Wildwood Community Park is located near 109 and 100. It’s kind of hidden off the road just west of 100. It’s on the right if you are coming westbound on 100. It’s fairly new, and it’s really nice. It has a gorgeous Pavillon and nice bathrooms. It’s all accessible too, even the tallest tower and slide. It always warms my heart to see my dad playing with my kids, but it was very special to see my dad be able to access all the places the kids wanted to go.

The playground has a ton of activities for all kids big and small. We had four kids from a newly turned three year old up to a ten year old, and nobody ran short of things to do. The playground is nature themed and it’s surrounded by woods, which I love. A creek runs by it as well, and this is easily accessible- no climbing, sliding, or scrambling necessary to get down there.

The playground has a tall structure with climbing apparatus and two tube slides. There is a ramp to get to the top, so this is accessible for all as well. There is a typical climbing structure with steps also and metal slides on both ends. It has tipi shaped structures connected by a metal bridge. There’s a roller slide, an obstacle course type climbing structure with monkey bars, a few swings, a unique round swing, a merry go round with climbing structure, a web-like rope climbing structure, two climbing walls connected with rope net, some log-type climbing structures, a ball that spins and sways- so much! It’s aesthetically beautiful and very fun and functional.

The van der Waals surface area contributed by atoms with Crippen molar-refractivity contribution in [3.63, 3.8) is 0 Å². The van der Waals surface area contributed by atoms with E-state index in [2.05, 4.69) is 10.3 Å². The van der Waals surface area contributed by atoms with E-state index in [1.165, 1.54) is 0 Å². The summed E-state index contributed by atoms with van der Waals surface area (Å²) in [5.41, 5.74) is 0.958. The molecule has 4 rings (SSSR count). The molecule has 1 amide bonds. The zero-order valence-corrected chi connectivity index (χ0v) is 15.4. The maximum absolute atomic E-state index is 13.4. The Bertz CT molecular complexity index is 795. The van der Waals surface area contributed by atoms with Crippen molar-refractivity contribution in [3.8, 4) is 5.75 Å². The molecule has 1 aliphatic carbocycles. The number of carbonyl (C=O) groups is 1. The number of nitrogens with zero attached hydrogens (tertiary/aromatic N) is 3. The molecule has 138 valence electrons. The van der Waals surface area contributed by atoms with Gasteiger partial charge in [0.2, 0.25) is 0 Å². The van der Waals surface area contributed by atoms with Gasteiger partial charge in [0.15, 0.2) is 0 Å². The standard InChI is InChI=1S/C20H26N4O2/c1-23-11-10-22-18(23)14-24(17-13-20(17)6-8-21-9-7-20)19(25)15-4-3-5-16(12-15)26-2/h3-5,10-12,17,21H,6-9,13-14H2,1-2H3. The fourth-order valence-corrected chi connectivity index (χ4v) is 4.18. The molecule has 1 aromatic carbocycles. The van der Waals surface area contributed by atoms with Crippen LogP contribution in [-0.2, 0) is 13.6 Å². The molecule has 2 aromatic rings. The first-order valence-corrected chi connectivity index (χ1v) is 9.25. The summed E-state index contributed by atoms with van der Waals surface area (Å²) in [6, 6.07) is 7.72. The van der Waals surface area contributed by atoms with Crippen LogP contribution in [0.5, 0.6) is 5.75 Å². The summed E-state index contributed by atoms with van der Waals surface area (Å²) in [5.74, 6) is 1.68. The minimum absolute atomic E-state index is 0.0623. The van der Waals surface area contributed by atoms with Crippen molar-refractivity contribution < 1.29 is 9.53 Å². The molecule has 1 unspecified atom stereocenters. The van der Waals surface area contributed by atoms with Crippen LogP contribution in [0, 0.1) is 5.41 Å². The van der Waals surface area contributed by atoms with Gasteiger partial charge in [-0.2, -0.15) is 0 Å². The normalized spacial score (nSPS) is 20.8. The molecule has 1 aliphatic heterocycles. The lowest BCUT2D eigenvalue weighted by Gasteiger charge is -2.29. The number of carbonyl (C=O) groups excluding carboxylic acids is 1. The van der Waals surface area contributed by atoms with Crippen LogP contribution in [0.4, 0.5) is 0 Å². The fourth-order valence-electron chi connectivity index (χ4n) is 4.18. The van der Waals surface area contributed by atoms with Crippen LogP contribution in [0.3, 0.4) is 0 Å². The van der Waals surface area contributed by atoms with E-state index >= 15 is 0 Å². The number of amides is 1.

It is pretty large and so I was glad to have a man-on-man D for our trip. :). There were lots of families there and it was pretty crowded because it was such a nice day. But as dinner time approached and the sun started to get low, it emptied out and eventually, it was just us.

I’ve been here a couple times and we will definitely be back!

Nature Classroom @ Towne Park

I hurt myself last week, and wasn’t quite feeling up to a hike. But I would never deprive my children of some quality outdoor exploration! So we headed to Towne Park, a St. Charles County Park in the Wentzville area.

The park is listed as in “Foristell,” so it took me a while to actually visit because in my mind, it was really far away. It really isn’t far, and it doesn’t *feel* like Foristell- it’s right off 61, about six miles north of the 40/70 intersection. My cousin recommended it to me, knowing that we would love it, and she was right! It features a playground, pavillions, several paved and natural surface trails, and a fishing pond, but its most attractive amenity in my opinion is the Nature Explore Classroom!

This is not just a few benches in the woods, which is what I always think of when I imagine an outdoor classroom. This is a Nature Explore certified classroom. Nature Explore is a national nonprofit program of Dimensions Educational Research Foundation, which works collaboratively with a network of organizations throughout the nation. Their goal is to help nature become an integral, joyful part of children’s daily learning.  Nature Explore provides research-based workshops, design consultations and resources created to support programs as they continue to connect children and families to the wonders of nature. What I love about this is that the goals of this program completely align with my family values, and the research and intention behind the design and programming totally align with the educator in me. There are not many in Missouri, and only a few in public spaces. Most are in private schools. We are lucky to have two nearby- MoBot Gardens @ Shaw Nature Reserve and Towne Park! I love having them in the public space, accessible to everybody so that all children can benefit from it.

When we first entered the area, the kids were thrilled! We hit the music section first, where there were many instruments to try out, small and large, made of natural materials.